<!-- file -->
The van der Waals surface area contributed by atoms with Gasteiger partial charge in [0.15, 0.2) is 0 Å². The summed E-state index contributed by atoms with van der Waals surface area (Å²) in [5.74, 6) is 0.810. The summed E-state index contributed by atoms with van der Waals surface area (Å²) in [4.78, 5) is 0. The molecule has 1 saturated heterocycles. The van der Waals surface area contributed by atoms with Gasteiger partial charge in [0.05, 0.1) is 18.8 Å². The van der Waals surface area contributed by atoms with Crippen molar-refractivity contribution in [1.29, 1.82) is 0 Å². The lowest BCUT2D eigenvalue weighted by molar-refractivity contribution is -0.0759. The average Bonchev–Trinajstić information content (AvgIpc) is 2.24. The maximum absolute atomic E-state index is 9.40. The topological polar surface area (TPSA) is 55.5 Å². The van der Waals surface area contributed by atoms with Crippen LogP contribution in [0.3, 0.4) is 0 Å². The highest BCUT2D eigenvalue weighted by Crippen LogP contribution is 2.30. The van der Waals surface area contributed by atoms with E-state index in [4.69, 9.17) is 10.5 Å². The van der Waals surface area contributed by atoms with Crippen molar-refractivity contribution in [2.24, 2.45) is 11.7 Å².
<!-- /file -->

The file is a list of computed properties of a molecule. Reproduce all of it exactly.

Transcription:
The van der Waals surface area contributed by atoms with Gasteiger partial charge in [0.15, 0.2) is 0 Å². The summed E-state index contributed by atoms with van der Waals surface area (Å²) in [5.74, 6) is 0.810. The summed E-state index contributed by atoms with van der Waals surface area (Å²) in [4.78, 5) is 0. The molecule has 1 saturated heterocycles. The van der Waals surface area contributed by atoms with Gasteiger partial charge in [0.05, 0.1) is 18.8 Å². The van der Waals surface area contributed by atoms with Crippen molar-refractivity contribution in [1.29, 1.82) is 0 Å². The lowest BCUT2D eigenvalue weighted by molar-refractivity contribution is -0.0759. The average Bonchev–Trinajstić information content (AvgIpc) is 2.24. The maximum absolute atomic E-state index is 9.40. The topological polar surface area (TPSA) is 55.5 Å². The van der Waals surface area contributed by atoms with Crippen LogP contribution in [0.3, 0.4) is 0 Å². The highest BCUT2D eigenvalue weighted by Crippen LogP contribution is 2.30. The van der Waals surface area contributed by atoms with E-state index in [4.69, 9.17) is 10.5 Å². The van der Waals surface area contributed by atoms with Crippen molar-refractivity contribution in [2.24, 2.45) is 11.7 Å².